From an economic perspective, the bankruptcy of Great Northern Paper last week isn’t about any of the things that the right and left usually trade insults about in the wake of such a disaster. It isn’t about “greedy” unions. It’s not about lack of resources. It’s not about the high price of energy. It’s not really even about globalization, although no doubt that played a role.

What brought down Great Northern, and what has brought down numerous 20th century industries in the United States, is the grateful eagerness with which governments embrace hedge funds that decide to use a dying company to make a little more money before they shut them down for good.

Cate Street Capital had no real skin in this game. Back in June, the CEO of Cate Street Capital, John Halle, testified that he had no financial interest in Great Northern Paper or Thermogen, a $140 million boondoggle making wood pellets with untested technology for the European market, subsidized in part by Finance Authority of Maine loans, guaranteed by … guess who?

Halle also testified that he owns no land, has no assets, not even so much as a checking account, because his princely salary goes into an account in his wife’s name alone. Even Cate Street Capital is owned by his wife, he claimed, through another company, even though the website still lists John Halle as its founder.

In addition to the $650,000 it owes the town of East Millinocket, and $1.3 million to the town of Millinocket in back taxes, Cate Street has a lot of other creditors, too. The IRS filed liens of $2.49 million against both the East Millinocket holdings and the Millinocket holdings, where the uncompleted Thermogen pellet plant was expected to open. But there had been no activity on that project for months, according to FAME. Cate Street had intended to use the wood waste from the East Millinocket paper mill for the Thermogen project, but the mill shut down in January, leaving Thermogen without a supply chain.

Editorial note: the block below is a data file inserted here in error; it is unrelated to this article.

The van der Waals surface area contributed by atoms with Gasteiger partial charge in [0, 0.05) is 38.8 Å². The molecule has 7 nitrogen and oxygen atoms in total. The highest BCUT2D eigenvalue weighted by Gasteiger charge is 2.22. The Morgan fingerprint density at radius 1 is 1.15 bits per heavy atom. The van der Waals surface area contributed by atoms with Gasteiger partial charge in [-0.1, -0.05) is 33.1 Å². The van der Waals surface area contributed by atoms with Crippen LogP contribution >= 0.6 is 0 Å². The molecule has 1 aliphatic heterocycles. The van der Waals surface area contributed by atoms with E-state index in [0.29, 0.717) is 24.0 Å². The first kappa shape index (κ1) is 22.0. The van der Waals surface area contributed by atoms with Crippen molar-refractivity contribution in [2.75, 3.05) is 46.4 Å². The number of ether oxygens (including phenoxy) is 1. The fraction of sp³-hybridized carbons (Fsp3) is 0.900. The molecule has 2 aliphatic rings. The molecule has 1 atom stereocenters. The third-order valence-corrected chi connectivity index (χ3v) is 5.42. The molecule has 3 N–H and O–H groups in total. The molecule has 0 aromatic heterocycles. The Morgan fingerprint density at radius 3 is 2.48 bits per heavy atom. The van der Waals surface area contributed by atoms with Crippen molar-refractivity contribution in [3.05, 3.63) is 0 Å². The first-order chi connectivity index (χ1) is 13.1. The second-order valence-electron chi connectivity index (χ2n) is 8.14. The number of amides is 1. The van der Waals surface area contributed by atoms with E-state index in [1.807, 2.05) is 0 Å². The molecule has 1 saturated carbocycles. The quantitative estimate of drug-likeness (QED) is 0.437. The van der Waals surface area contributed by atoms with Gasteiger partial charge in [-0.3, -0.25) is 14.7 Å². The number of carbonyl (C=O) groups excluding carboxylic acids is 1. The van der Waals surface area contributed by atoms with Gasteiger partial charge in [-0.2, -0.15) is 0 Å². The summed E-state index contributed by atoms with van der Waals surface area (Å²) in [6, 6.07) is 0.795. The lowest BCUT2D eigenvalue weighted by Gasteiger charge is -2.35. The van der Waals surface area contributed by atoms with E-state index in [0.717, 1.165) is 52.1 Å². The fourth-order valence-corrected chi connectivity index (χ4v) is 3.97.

Collectively, the creditors are owed $50 million. Most of them will be out of luck, and the lucky ones may get pennies on the dollar.

The process, however sociopathic, of making money on such a doomed venture is simplicity itself. A company offers to step in and “reorganize” a desperate business … in this case, the shuttered Millinocket plant and the East Millinocket plant that was still operating, albeit on life support. The company gets tax credits and other concessions from the towns, such as TIFs. The company assembles state grants or loans with loan guarantees, and quasi-governmental grants or loans with guarantees, while at the same time purchasing fairly low-cost “swaps” that provide a cushion in case the venture fails. Swaps are a bit like insurance, except anyone on Wall Street can buy them — they don’t have to have a fiscal interest in the company they are essentially betting on to fail.

Labor is jettisoned, because the goal, regardless of the bill of goods the state or town was sold, isn’t really to save the company, it’s an “orderly” shutdown. In January and February, more than 200 paper mill workers were furloughed while Cate Street “retooled” its business plan. There has been very little investment in the plants. Cate Street auctioned off one of the paper machines to pay some of its debts earlier this year.

The officers, however, keep making money. Halle earns $360,000 per year, and has asked for another $100,000 per year in lieu of bonuses, the last of which he received in 2010. And when bankruptcy is complete, and the buildings are sold to the highest bidder — if any — Cate Street will redeem whatever swaps they purchased betting against Great Northern and Thermogen to fail. Cate Street will ultimately end up with a lot more money than they invested in the business.

Nice work if you can get it, eh? But we have to ask why no one in government asked to see a real, working model of what Cate Street proposed. Was Maine so naive that we knew nothing about the hedge fund business model? Did we even ask to see the business model?

Someone dropped the ball here. Unfortunately, the credulity and lack of due diligence means that an already economically depressed region will be even more desperate than it was before.